by Margaret Rand

The Vanishing Point

I have an age problem. First of all, 38 years of tasting young wines has conditioned me to their charms – their energy, their freshness. Second, there’s little point in my buying wines that will take 20 years to mature. I might be dead by then.

Nevertheless, the question that I ask, as I try to listen to a wine, is: how will it age? Ageability is a key element in judging the quality of a wine, even though many of us don’t age our wines for very long, if at all.

Winemakers have helped us with this. They have long abandoned the idea that wine might not – even should not, as a badge of honour – be appealing in youth. For years now they’ve been tweaking their viticulture and winemaking to produce wines that can be drunk young, even immediately. (Climate change has helped here, a lot: riper tannins, and tartaric acid rather than malic make for a friendlier youth.)

It wasn’t always the case. The English used to regard the French as little better than barbarians for drinking even great red Bordeaux within a few years, when it’s still tight and lean. The English taste was traditionally for older wine – old claret, old Burgundy, old Champagne. Now? The differences are less stark. Bordeaux, most Brits would agree, still needs age, and indeed it does go through a closed phase after bottling during which it can be quite hard work. But toughness in youth used to be seen not just as inevitable but as a positive sign of quality: one of the reasons the British trade was initially wary of the 1982 Bordeaux vintage was that the wines seemed too soft, too young. Wines needed some scaffolding to age, and ageing was good.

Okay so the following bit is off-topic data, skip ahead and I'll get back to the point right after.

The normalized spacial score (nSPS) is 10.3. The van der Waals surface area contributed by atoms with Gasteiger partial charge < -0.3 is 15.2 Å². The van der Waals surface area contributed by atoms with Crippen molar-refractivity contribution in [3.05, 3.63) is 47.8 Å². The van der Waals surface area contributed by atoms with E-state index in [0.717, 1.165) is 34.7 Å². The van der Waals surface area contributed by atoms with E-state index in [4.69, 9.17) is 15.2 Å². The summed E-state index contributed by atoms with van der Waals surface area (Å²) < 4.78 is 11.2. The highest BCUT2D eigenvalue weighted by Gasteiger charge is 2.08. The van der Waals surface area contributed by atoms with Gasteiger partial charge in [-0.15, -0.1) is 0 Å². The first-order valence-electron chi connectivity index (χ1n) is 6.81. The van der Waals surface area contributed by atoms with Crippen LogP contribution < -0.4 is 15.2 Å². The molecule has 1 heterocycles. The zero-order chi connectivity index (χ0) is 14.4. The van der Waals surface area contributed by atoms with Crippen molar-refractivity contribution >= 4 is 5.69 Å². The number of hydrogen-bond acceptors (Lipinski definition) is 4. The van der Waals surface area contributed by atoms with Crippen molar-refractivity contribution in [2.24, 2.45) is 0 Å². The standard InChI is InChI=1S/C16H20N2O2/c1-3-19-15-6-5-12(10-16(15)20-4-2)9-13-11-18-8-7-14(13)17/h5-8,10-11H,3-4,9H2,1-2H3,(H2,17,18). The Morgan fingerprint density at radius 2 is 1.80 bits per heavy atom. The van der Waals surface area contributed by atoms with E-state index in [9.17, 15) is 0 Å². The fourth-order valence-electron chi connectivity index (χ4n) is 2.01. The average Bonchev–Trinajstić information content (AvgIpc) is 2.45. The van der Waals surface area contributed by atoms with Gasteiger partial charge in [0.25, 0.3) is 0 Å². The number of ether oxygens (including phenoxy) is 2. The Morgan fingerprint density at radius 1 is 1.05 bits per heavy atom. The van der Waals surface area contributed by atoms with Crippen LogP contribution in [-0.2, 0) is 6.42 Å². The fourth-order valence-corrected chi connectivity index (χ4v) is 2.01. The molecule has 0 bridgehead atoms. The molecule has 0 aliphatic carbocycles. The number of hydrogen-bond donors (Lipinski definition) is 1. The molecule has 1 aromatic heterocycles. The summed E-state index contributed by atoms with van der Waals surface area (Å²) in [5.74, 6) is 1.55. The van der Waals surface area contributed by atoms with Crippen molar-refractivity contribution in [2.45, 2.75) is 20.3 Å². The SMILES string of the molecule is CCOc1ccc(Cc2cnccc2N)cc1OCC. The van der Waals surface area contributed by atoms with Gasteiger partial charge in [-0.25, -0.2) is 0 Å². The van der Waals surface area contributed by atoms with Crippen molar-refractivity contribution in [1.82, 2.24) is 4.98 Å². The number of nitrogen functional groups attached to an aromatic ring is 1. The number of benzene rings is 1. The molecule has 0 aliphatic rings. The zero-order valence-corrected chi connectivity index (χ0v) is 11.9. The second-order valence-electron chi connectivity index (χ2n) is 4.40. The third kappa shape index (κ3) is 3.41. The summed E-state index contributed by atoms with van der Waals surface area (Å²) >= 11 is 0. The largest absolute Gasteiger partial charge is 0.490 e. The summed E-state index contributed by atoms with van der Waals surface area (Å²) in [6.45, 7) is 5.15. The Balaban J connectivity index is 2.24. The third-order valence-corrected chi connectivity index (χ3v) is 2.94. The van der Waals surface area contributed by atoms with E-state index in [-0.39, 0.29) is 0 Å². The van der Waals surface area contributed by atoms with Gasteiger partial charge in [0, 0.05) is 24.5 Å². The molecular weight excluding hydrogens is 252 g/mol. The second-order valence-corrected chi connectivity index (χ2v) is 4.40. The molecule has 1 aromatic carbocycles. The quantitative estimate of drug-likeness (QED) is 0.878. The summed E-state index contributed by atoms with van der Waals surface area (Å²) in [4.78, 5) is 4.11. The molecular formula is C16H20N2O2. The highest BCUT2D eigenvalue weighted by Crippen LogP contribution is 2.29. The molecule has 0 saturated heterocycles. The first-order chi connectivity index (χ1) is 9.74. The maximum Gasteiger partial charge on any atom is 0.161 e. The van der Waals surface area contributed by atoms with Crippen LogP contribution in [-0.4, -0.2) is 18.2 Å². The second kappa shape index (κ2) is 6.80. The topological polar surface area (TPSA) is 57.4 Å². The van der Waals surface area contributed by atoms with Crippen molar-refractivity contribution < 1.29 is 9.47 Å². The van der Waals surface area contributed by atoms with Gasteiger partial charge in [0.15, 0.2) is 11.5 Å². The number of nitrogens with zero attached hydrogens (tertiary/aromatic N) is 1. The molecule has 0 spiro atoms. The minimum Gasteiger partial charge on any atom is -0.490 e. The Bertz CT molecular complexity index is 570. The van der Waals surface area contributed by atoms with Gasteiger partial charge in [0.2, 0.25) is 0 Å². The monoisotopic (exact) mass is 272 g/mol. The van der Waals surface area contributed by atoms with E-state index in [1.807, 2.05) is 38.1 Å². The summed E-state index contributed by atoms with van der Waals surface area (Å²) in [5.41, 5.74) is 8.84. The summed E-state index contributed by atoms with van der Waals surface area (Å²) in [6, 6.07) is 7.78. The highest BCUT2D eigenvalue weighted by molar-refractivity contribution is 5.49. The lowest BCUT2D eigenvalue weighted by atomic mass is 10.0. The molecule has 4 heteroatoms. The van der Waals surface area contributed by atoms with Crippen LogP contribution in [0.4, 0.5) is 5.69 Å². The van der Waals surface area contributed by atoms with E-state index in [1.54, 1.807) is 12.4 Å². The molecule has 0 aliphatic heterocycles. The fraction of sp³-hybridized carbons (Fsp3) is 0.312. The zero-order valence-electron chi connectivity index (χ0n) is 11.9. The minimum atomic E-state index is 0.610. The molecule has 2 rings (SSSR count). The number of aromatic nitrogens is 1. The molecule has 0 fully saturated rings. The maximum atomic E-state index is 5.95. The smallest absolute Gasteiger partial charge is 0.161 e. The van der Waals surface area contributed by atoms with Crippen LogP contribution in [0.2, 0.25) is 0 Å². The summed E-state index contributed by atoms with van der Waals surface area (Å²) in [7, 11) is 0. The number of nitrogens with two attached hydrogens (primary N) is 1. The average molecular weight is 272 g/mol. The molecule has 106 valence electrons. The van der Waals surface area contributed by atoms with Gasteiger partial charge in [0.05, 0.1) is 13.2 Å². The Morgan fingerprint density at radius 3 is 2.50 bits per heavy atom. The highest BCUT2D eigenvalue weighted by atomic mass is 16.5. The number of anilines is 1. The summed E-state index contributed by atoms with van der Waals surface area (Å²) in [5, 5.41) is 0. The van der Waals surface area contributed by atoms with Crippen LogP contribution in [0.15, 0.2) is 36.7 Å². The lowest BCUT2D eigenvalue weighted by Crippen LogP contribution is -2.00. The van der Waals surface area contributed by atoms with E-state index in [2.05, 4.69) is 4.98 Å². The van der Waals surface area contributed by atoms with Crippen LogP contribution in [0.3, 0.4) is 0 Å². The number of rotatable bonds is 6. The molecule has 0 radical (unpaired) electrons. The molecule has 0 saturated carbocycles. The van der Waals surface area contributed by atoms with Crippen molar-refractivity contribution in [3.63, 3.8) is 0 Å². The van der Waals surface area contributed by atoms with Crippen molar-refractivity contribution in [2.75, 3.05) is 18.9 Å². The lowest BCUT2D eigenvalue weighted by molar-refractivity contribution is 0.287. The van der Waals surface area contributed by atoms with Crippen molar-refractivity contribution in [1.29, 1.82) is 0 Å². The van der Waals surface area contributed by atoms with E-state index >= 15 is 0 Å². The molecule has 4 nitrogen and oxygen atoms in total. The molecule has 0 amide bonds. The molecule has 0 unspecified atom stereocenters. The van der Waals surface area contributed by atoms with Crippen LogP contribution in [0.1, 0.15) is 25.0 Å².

When New World reds appeared, with their immediate lushness, we lapped them up. But it was only when we saw that they could age that we took them seriously. It’s as if instant pleasure must be balanced by future potential. Ageability is a token of quality, and we want to put it in our back pockets when we buy a wine, even if we’re not going to use it. Jean-Luc Colombo calls it a ‘lettre de noblesse’ that proves the terroir is good. When he arrived in Cornas, which had little reputation then, he had to prove that his vineyards, just like the more famous ones of Hermitage, could confer that lettre de noblesse on his wines.